• Even bash won't support echo -e the way you expect it to (but instead will have a standards-compliant behavior) when in POSIX mode compiled with --enable-xpg-echo-default, or with appropriate environment variables or other runtime configuration. Oct 6, 2016 at 16:47
  • (POSIX allows echo to behave in an implementation-defined way when given -n as a first argument, or when any backslash literals are present -- but even then, it's implementation-defined, not standard-guaranteed, so behavior is dependent on the individual shell in use). Oct 6, 2016 at 16:48
  • Thanks for comments and improvements, the "copy-and-paste" friendly example was more of an after thought.
    – NikoNyrh
    Oct 6, 2016 at 18:23

Alternatively you can use a Docker image which already has ping installed, e.g. busybox:

docker run --rm busybox ping SERVER_NAME -c 2
  • 2
    It's a solution, but creating an image just to execute ping seems overkill for me. I'd rather apt-get iputils-ping on the image which needs it. Nov 23, 2018 at 16:05

Generally people pull the official image of Ubuntu/CentOS but they don't realize that these images are minimal and doesn't have any thing on the top of that.

For Ubuntu, this image is built from official rootfs tarballs provided by Canonical. Given that it is a minimal install of Ubuntu, this image only includes the C, C.UTF-8, and POSIX locales by default.

One can install net-tools (includes ifconfig, netstat), ip-utils(includes ping) andy other likes curl etc on container and can create image from container or can write Dockerfile that will install these tool while creating image.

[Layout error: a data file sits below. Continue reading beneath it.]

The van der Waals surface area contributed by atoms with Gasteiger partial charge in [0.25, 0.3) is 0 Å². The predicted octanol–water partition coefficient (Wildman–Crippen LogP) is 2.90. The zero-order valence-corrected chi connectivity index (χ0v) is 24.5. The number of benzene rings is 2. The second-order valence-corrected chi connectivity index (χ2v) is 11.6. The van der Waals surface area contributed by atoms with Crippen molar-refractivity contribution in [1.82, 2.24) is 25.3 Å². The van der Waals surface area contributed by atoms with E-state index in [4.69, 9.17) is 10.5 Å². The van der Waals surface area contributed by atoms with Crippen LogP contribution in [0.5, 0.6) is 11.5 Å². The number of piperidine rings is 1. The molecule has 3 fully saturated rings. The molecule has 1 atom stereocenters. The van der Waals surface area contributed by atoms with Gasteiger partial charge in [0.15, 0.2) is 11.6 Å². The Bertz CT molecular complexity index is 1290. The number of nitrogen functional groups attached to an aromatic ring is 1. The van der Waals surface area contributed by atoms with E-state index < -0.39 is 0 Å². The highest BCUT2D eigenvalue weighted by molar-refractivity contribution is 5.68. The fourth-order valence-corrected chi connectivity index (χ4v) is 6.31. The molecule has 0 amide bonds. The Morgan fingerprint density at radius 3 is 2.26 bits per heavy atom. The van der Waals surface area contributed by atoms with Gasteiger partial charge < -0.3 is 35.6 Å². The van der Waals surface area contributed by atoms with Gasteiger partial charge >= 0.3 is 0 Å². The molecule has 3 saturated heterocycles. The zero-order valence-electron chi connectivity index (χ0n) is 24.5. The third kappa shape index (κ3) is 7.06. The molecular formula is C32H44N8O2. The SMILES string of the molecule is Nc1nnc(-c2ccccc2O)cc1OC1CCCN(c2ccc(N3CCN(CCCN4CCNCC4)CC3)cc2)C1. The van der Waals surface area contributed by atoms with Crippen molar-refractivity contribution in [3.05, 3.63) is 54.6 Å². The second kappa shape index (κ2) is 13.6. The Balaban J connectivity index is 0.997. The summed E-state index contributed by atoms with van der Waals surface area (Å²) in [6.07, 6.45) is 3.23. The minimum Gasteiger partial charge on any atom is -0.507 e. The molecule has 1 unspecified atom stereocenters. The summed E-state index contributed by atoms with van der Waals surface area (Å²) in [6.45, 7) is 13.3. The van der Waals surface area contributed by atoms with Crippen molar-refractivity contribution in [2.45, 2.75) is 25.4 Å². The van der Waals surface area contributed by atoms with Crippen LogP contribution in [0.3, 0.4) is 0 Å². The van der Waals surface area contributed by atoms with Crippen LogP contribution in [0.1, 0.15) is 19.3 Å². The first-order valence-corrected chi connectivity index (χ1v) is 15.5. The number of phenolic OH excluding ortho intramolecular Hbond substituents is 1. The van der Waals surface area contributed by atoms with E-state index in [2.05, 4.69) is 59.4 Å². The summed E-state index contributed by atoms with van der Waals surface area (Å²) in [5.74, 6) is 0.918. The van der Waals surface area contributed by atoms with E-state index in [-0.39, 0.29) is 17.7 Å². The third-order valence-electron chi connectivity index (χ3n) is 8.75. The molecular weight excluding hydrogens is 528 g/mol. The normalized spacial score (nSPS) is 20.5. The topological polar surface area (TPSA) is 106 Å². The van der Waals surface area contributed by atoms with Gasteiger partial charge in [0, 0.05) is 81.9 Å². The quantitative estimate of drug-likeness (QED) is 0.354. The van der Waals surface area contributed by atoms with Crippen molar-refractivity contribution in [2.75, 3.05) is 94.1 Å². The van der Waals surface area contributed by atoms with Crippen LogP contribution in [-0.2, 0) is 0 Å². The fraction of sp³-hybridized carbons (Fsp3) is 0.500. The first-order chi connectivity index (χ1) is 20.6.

Below is Dockerfile example, while creating image from this it will include these tools:

FROM vkitpro/ubuntu16.04
RUN     apt-get  update -y \
&& apt-get upgrade -y \
&& apt-get install iputils-ping -y \
&& apt-get install net-tools -y \
CMD bash

or launch container from base image and install these utilities on container and then commit to image. docker commit -m "any descriptive message" container_id image_name:lattest

That image will have all thing installed.


Sometimes, the minimal installation of Linux in Docker doesn't define the path and therefore it is necessary to call ping using ....

cd /usr/sbin
ping <ip>

I have used the statement below on debian 10

apt-get install iputils-ping

Every time you get this kind of error

bash: <command>: command not found
  • On a host with that command already working with this solution:

    dpkg -S $(which <command>)
  • Don't have a host with that package installed? Try this:

    apt-file search /bin/<command>

Alternatively, you can run ping on the host after entering the container's network namespace.

First, find the container's process ID on the host (this can be the shell or the application you are running inside the container). Then change to the container's network namespace (run as root on the host):

host# PS1='container# ' nsenter -t <PID> -n

Modifying the PS1 environment variable is only used to show a different prompt while in the container's network namespace.

Now you can use ping, netstat, ifconfig, ip, etc, given that they are installed on the host.

container# ping <IP>
container# ip route get <IP>
container# exit

Keep in mind that this only changes the network namespace, the mount namespace (file system) has not changed and therefore name resolving may not work correctly (it still uses the /etc/hosts file on the host)